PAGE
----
Those Were Our Trees
Four soft maples stood tall when we met this old house,
three feet of snow snuggling their trunks against
below zero temperature on that December day.
We came to know them better later, their
hidden roots gently lifting the narrow sidewalk, slightly
rearranging continents of concrete, adjusting the topography.
We cheered the end of their winter dormancy, their
buds popping soft and red against the
blue gray March sky, vibrantly close from our second-story window.
We raked the seeds of these hopeful giants in spring, their
gutter-clogging helicopter whirligigs
sneaking progeny among the innocent lettuce and spinach.
We bagged the leaves of all four heedless adults in fall, their
mess a side-effect of undeniable life, bagging and hauling the
flotsam and jetsam to our town compost heap.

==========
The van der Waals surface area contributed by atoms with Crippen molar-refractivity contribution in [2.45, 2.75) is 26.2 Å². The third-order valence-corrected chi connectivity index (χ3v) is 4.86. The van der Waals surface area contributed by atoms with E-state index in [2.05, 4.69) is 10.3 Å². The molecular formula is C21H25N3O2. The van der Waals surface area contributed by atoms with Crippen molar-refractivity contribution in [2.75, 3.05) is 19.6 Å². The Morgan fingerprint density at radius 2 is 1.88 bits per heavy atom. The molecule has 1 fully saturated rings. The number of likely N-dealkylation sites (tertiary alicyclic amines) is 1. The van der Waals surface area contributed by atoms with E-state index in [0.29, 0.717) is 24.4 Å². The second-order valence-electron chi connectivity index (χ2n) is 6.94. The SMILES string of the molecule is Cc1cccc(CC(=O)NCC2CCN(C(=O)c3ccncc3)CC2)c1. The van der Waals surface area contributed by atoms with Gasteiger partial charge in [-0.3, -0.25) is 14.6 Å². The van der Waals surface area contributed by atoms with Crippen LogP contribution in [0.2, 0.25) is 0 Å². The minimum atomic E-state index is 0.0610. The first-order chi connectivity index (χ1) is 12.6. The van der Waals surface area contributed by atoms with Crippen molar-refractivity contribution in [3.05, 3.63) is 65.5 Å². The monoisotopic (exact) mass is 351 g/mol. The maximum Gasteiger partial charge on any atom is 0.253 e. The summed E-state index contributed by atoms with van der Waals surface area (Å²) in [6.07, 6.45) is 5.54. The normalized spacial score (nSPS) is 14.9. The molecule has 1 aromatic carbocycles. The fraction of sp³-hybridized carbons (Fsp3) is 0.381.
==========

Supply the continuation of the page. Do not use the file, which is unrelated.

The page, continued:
Forty years ago, someone thought that planting
shade trees in the narrow strip between sidewalk and street
that would surely grow taller than the house was a good idea, and it was until it wasn't.
Derecho winds caught a rotting midsection of the southernmost in the group.
Down came a thousand pounds of timber, clawing roof and porch in its descent.
No job for raking and bagging, but for bucket crews dismembering three "liabilities" in an afternoon.
Now one lone tree carries the burden of seeding and leafing,
shading and shedding.
What must it make of the remaining oozing stumps of its life partners?
Perhaps they shouldn't have been planted there.
Probably they shouldn't have been planted there.
Ok, they shouldn't have been planted there.
They might not have been our property
But those were our trees.